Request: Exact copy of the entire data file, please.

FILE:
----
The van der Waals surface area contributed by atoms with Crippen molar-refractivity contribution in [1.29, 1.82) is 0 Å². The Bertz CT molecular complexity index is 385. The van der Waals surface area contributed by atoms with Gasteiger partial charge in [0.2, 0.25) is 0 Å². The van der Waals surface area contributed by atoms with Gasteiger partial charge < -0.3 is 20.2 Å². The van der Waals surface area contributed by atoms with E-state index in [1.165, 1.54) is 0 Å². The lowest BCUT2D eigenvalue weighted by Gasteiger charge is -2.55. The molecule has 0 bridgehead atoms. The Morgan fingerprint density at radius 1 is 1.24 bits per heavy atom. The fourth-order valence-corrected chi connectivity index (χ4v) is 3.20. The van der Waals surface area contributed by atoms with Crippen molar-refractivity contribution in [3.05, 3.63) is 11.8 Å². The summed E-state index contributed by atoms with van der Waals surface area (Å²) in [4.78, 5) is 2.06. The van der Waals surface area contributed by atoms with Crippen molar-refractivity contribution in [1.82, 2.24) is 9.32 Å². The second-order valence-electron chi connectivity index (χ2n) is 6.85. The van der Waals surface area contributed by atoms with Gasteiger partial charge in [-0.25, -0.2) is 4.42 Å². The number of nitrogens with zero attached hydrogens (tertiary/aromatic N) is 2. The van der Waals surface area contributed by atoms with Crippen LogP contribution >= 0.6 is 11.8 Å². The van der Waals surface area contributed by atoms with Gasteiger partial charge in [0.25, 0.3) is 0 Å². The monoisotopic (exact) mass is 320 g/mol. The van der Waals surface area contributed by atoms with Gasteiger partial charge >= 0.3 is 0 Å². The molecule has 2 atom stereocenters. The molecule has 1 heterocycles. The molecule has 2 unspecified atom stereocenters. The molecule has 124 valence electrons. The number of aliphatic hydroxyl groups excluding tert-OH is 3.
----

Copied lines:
The van der Waals surface area contributed by atoms with Crippen molar-refractivity contribution in [1.29, 1.82) is 0 Å². The Bertz CT molecular complexity index is 385. The van der Waals surface area contributed by atoms with Gasteiger partial charge in [0.2, 0.25) is 0 Å². The van der Waals surface area contributed by atoms with Gasteiger partial charge < -0.3 is 20.2 Å². The van der Waals surface area contributed by atoms with E-state index in [1.165, 1.54) is 0 Å². The lowest BCUT2D eigenvalue weighted by Gasteiger charge is -2.55. The molecule has 0 bridgehead atoms. The Morgan fingerprint density at radius 1 is 1.24 bits per heavy atom. The fourth-order valence-corrected chi connectivity index (χ4v) is 3.20. The van der Waals surface area contributed by atoms with Crippen molar-refractivity contribution in [3.05, 3.63) is 11.8 Å². The summed E-state index contributed by atoms with van der Waals surface area (Å²) in [4.78, 5) is 2.06. The van der Waals surface area contributed by atoms with Crippen molar-refractivity contribution in [1.82, 2.24) is 9.32 Å². The second-order valence-electron chi connectivity index (χ2n) is 6.85. The van der Waals surface area contributed by atoms with Gasteiger partial charge in [-0.25, -0.2) is 4.42 Å². The number of nitrogens with zero attached hydrogens (tertiary/aromatic N) is 2. The van der Waals surface area contributed by atoms with Crippen LogP contribution >= 0.6 is 11.8 Å². The van der Waals surface area contributed by atoms with Gasteiger partial charge in [0.25, 0.3) is 0 Å². The monoisotopic (exact) mass is 320 g/mol. The van der Waals surface area contributed by atoms with Gasteiger partial charge >= 0.3 is 0 Å². The molecule has 2 atom stereocenters. The molecule has 1 heterocycles. The molecule has 2 unspecified atom stereocenters. The molecule has 124 valence electrons. The number of aliphatic hydroxyl groups excluding tert-OH is 3.